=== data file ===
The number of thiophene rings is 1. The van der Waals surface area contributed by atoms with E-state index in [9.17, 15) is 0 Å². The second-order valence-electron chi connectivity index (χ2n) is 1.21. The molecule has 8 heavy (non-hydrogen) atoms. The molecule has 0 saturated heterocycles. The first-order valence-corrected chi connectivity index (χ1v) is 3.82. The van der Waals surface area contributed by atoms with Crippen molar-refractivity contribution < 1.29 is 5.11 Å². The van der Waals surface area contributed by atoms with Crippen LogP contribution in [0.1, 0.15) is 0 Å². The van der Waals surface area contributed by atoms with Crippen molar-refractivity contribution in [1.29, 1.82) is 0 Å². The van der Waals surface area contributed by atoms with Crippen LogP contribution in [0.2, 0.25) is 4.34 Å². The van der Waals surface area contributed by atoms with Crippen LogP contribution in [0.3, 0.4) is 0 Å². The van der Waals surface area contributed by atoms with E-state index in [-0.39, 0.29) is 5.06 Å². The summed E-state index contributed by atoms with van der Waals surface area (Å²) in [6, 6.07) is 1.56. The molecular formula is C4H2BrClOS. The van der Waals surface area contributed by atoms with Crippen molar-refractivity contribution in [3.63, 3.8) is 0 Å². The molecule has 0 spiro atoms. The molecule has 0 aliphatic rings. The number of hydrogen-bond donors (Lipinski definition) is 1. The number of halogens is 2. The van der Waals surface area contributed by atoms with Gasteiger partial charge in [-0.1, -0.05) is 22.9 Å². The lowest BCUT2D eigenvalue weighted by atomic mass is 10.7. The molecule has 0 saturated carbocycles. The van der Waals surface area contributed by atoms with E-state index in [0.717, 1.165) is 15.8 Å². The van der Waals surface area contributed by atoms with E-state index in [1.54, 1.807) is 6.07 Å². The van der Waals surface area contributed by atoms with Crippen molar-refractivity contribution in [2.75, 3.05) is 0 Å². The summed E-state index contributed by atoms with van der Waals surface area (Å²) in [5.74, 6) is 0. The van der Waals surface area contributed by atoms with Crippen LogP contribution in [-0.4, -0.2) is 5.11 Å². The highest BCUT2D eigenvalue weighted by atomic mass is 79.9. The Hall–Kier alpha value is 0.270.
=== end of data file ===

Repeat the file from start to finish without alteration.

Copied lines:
The number of thiophene rings is 1. The van der Waals surface area contributed by atoms with E-state index in [9.17, 15) is 0 Å². The second-order valence-electron chi connectivity index (χ2n) is 1.21. The molecule has 8 heavy (non-hydrogen) atoms. The molecule has 0 saturated heterocycles. The first-order valence-corrected chi connectivity index (χ1v) is 3.82. The van der Waals surface area contributed by atoms with Crippen molar-refractivity contribution < 1.29 is 5.11 Å². The van der Waals surface area contributed by atoms with Crippen LogP contribution in [0.1, 0.15) is 0 Å². The van der Waals surface area contributed by atoms with Crippen molar-refractivity contribution in [1.29, 1.82) is 0 Å². The van der Waals surface area contributed by atoms with Crippen LogP contribution in [0.2, 0.25) is 4.34 Å². The van der Waals surface area contributed by atoms with Crippen LogP contribution in [0.3, 0.4) is 0 Å². The van der Waals surface area contributed by atoms with E-state index in [-0.39, 0.29) is 5.06 Å². The summed E-state index contributed by atoms with van der Waals surface area (Å²) in [6, 6.07) is 1.56. The molecular formula is C4H2BrClOS. The van der Waals surface area contributed by atoms with Crippen molar-refractivity contribution in [3.63, 3.8) is 0 Å². The molecule has 0 spiro atoms. The molecule has 0 aliphatic rings. The number of hydrogen-bond donors (Lipinski definition) is 1. The number of halogens is 2. The van der Waals surface area contributed by atoms with Gasteiger partial charge in [-0.1, -0.05) is 22.9 Å². The lowest BCUT2D eigenvalue weighted by atomic mass is 10.7. The molecule has 0 saturated carbocycles. The van der Waals surface area contributed by atoms with E-state index in [0.717, 1.165) is 15.8 Å². The van der Waals surface area contributed by atoms with E-state index in [1.54, 1.807) is 6.07 Å². The van der Waals surface area contributed by atoms with Crippen molar-refractivity contribution in [2.75, 3.05) is 0 Å². The summed E-state index contributed by atoms with van der Waals surface area (Å²) in [5.74, 6) is 0. The van der Waals surface area contributed by atoms with Crippen LogP contribution in [-0.4, -0.2) is 5.11 Å². The highest BCUT2D eigenvalue weighted by atomic mass is 79.9. The Hall–Kier alpha value is 0.270.